Could palliative care or hospice care help your older adult?

These two services are often confused, so it’s important to understand the key differences and benefits of palliative care vs. hospice care.

Depending on their health conditions and the wants of families and loved ones, one or both of these services could significantly improve your older adult’s quality of life.

What is the difference between palliative care and hospice care?

Palliative care

Palliative care can be used during any stage of a serious illness and/or multiple co-morbidities. It helps seniors and family cope with the side effects of medical treatments, fears, and caregiver stress.

By relieving symptoms, palliative care often improves someone’s ability to tolerate medical treatments and their ability to recover.

The palliative care team, doctors, nurses, social workers and a care team, can also help families make difficult medical decisions, taking time to discuss pros and cons and being the coordinator with multiple specialists.

This gives seniors and caregivers more control because they’ll have a better understanding of treatment choices.

Hospice care

Hospice care is for patients who have multiple co-morbidities no longer want continued treatment or therapies to prolong life, are diagnosed with 6 months or shorter to live or a “failure to thrive”.

The main goal is to make your older adult as comfortable as possible. Hospice uses a combination of pain and symptom management plus emotional and spiritual support for seniors and families.

When your older adult has hospice care, visiting nurses eliminate the need to go to the doctor’s office and families can even get help with personal care tasks like bathing.

On-call help and support is also available – 24 hours a day, 7 days a week.

9 top questions about palliative care vs. hospice care**

  1. Who can get this type of care?
    Palliative care: Anyone with a serious illness or co-morbidities no matter how long they’re expected to live.

    Hospice care: Someone with an illness who may not live beyond 6 months. This doesn’t mean they’re definitely going to die, but they’re sick enough that it could be a possibility.

  2. Can seniors continue to receive treatments to cure their illness?
    Palliative care: Yes, seniors could receive palliative care and curative treatments at the same time, one of the great benefits.

    Hospice care: Generally, no. Hospice focuses on treatments and medicines that relieve symptoms/pain.

  3. Is it covered by Medicare?
    Palliative care: Yes, some treatments and medications may be covered.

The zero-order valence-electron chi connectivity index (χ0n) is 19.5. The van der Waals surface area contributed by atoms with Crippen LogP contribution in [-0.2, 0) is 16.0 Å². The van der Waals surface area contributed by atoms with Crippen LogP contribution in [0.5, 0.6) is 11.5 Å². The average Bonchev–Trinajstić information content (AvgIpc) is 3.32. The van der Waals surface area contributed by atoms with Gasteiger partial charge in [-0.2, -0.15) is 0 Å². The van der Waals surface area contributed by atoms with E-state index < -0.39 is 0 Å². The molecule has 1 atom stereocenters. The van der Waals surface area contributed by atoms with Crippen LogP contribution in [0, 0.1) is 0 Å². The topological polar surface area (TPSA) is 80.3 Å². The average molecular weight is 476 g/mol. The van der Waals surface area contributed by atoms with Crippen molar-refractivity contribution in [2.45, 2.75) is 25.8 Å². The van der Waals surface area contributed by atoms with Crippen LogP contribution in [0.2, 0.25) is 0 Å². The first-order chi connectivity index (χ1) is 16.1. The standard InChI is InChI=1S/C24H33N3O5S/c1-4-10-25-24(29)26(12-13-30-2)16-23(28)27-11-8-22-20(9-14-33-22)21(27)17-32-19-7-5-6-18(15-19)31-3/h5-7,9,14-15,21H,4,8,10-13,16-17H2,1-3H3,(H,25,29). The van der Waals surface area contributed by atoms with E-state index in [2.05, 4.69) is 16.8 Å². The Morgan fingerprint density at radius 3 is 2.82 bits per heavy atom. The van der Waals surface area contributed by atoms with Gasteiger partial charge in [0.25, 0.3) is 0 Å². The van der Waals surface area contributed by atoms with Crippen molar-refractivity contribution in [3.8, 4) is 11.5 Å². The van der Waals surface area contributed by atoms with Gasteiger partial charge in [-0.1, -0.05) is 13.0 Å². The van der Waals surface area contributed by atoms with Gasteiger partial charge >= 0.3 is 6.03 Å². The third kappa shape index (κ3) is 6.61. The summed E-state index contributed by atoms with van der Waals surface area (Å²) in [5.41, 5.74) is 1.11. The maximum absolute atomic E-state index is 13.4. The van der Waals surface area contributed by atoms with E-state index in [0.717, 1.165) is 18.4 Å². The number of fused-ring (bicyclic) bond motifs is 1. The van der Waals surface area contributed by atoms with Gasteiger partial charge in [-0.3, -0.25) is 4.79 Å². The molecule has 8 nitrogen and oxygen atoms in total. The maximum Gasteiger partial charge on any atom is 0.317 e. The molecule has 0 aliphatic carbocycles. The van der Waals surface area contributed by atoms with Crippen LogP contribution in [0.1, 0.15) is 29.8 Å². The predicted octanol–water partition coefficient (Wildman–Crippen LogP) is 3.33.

Hospice care: Yes, Medicare will pay for hospice care charges.

  4. Is it covered by Medicaid?
    Palliative care: Yes, Some treatments and medications may be covered.

    Hospice care: In most U.S. states, Medicaid pays for all hospice care charges. Check with local hospice companies to make sure.

  5. Is it covered by private insurance?
    Palliative care: Maybe. Palliative care services are flexible and based on what your older adult needs, so coverage will depend on what services or treatments they’re using.

    Hospice care: Yes, most insurance plans cover hospice care.

  6. Who provides the services?
    Palliative care: Hospitals, hospice organizations, skilled nursing facilities

    Hospice care: Hospice organizations, hospice programs based out of a hospital

  7. How long can the care continue?
    Palliative care: It depends on your older adult’s needs and their insurance coverage (Medicare, Medicaid, or private).

    Hospice care: As long as your older adult qualifies for hospice.

  8. Where are these services provided?
    Palliative care: Wherever your older adult lives: At home, in an assisted living community, in a skilled nursing facility, in a hospital

    Hospice care: Wherever your older adult lives: at home, in an assisted living community, skilled nursing facility, or hospital. Some hospice organizations/hospitals also have facilities where people can live (hospice residence) or get short-term care for severe pain or symptom management.

  9. Is end-of-life care offered?
    Palliative care: This depends on the provider – be sure to ask. This usually is a smooth transition into hospice care.

    Hospice care: Yes, hospice organizations have end-of-life experts on staff.

**Medicaid and Medicare don’t use the word “palliative” it all falls under hospice services